Monday, April 27, 2009

Finding Color in a Parking Garage

Every once in a while you find an example of architectural color that goes beyond the blah beigeness of contemporary design. This time, it’s a Public Art project in Fort Worth, Texas.

The parking garage for the Fort Worth Convention Center, designed by Christopher Janney, is a multilevel, multihued structure that changes colors. The building’s facade is enlivened by five colored glass “fins” that cast colorful shadows by day, allowing the sunlight to “paint” the building surface. The garage also features environmental sounds native to this area. As reporter Michael Price noted, “Not only does ‘Parking in Color’ fulfill a practical requirement of the need for automobile parking at the southern reaches of the Central Business District – it does so, as well, in a way that enlivens the purely functional act of stowing one’s car with a sense of playful adventure.”

See: ‘Parking in Color’ project signals a leap for Public Art

Tuesday, April 14, 2009

Is Black Green?

Black was the center of two disputes about its eco-friendliness. In one black was perhaps good; in the other, bad. You can be the color judge.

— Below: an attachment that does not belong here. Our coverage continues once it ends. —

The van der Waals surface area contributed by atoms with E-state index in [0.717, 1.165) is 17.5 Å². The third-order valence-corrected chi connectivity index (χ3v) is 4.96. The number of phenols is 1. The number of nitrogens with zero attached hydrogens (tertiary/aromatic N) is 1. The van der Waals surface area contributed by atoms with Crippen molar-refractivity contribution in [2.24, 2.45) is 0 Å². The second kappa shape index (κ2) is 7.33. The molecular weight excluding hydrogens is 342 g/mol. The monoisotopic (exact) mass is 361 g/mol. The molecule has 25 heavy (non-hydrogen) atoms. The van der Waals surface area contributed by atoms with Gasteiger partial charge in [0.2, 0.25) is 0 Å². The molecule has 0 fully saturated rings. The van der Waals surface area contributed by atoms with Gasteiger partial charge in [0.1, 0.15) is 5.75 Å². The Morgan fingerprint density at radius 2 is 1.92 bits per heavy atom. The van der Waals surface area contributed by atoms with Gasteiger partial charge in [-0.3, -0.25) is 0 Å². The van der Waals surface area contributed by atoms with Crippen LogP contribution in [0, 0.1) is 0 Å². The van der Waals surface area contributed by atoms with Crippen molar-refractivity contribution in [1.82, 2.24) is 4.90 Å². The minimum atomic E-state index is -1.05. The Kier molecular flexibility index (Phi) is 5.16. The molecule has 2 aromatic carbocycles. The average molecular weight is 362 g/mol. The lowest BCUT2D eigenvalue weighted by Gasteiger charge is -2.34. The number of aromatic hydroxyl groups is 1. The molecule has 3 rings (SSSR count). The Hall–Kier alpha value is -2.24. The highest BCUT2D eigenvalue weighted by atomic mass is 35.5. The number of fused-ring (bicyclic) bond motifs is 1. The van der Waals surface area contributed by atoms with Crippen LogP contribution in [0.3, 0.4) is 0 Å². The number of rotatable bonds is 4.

Good Black

The first case was Google’s "Blackle" - an alternative to Google's white page - that would save 3000MWh per year. Others claimed that "While it may be true that a CRT monitor uses 15 watts less with the black screen, only 25% of the world's monitors are CRT." Some others put this to a test of 27 monitors ("The Final Test") and found that LCD monitors with a size 22-inches or less, all showed an increase in power consumption using Blackle. Beyond the 22-inch mark however, five of the six models showed a fractional decrease in power consumption when using Blackle.

Btw, there are proven ways to save power with your computer.
See "Tips" at

Bad Black

A regulation to ban black cars - to reduce the energy requirements to cool them - was considered by the California legislature. However, a report states,"The problem isn't the color per se, but the reflectivity of the paint overall. And dark colors just don't reflect well, so they are likely out."

Note: Potential approaches include reformulation of paint to reflect near-infrared sunlight, parked car ventilation, and solar reflective window glazing. It is expected that cool paints, together with reflective glazing, will reduce the temperature of a typical vehicle parked in the sun by 5 to10 degrees celsius. Source